$1 ticket to NYC a product of partnership

Forget $15 one-way fares and the horror stories publicized about Chinatown bus trips to New York City and back — new ticket options to the Big Apple come with free Wi-Fi and extra legroom starting at only $1.

BoltBus, a line offered by Greyhound and Peter Pan bus services, is adding a new low-priced Boston-New York City route in April. The service has a Washington, D.C.-New York City route that offers eight daily departures from each city.

Greyhound spokesman Dustin Clark said the Boston service will run out of South Station like the other Greyhound and Peter Pan buses. The BoltBus buses are all brand new, have their own staff and the line is essentially independent from the other two companies, he said.

Tickets for BoltBus will cost between $1 and $25 and may be purchased either online or from the driver just before departure. The $1 fares are only available online and tickets bought from the drivers will only be available if there are seats left.

“Really, the idea is that the earlier you book your ticket, the less expensive it will be,” Clark said.

The managing companies said they hope BoltBus travelers will not worry about their safety on the buses, as some low-fare bus companies came under fire in 2005. Clark said Greyhound operates on “the highest safety standards.”

The companies hope college students will use the new line, which was designed for college students and all travelers that need an affordable, fast mode of transportation, he said.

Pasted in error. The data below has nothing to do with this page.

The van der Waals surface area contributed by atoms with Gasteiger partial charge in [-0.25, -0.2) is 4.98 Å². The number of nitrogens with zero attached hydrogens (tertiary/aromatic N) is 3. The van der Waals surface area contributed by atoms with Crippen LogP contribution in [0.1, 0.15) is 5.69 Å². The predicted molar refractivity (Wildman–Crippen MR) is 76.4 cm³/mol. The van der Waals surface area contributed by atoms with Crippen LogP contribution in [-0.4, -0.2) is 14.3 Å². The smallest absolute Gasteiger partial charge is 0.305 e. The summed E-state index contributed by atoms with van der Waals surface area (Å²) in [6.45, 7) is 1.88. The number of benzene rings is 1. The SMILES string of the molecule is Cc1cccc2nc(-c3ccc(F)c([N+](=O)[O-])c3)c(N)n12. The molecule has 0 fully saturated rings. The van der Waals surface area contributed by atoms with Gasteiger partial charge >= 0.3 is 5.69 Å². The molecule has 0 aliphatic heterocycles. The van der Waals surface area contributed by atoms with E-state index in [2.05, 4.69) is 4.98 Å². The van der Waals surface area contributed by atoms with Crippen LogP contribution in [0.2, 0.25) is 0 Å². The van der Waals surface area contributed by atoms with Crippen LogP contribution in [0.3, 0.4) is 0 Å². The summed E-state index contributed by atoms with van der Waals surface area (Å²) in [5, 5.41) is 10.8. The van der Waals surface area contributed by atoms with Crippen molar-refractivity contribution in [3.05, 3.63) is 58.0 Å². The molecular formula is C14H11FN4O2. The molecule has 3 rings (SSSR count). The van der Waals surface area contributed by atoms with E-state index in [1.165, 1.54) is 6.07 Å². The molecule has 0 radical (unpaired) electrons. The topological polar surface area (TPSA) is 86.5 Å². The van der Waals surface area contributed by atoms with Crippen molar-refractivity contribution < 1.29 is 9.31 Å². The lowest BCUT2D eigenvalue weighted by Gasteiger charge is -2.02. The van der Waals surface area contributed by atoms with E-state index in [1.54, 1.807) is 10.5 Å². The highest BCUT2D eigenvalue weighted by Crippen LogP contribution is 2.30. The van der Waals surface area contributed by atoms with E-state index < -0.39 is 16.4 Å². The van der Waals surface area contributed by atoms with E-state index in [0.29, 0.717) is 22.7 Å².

“When you really look at the service — the express routes, the safety, the amenities, the low fares — there’s really no service like it,” he said.

Clark said riders will benefit from online booking, and once they get on, they will have free wireless Internet and electrical outlets at every seat.

For many transportation companies, free Wi-Fi is a big selling point, especially in students’ eyes.

“They might be willing to pay a couple dollars extra, if it’s not too high,” said Dennis Graham, Amtrak’s New England-area director of sales and marketing.

He said Amtrak is doing a second run-through test of the Wi-Fi service on its West Coast trains, but said the company has no timeline for when it will be on all routes. Many Amtrak stations already have wireless Internet.

Graham said he does not believe BoltBus will take away from Amtrak’s customer base.

AirTran Airways is not worried either, said company spokeswoman Cynthia Tinsley-Douglas.

Tinsley-Douglas said bus-company transportation competition does not typically impact the airlines.

Both companies give special offers to students, including a discount on Amtrak tickets with the Student Advantage card, and reduced standby fares on AirTran through the company’s “AirTran U” program.

College of Communication sophomore Lizzie Olesker said she was interested in the BoltBus line after looking on the bus’s website and discovering the New York City-to-Washington, D.C. route.

Olesker said she does not like to be the first person to try something new, but said she would try out BoltBus.

“This is going to help out a lot of college kids who have to live off of limited funds,” Olesker said. She said that considering the current state of the economy, “This’ll just be one less thing to think about.”

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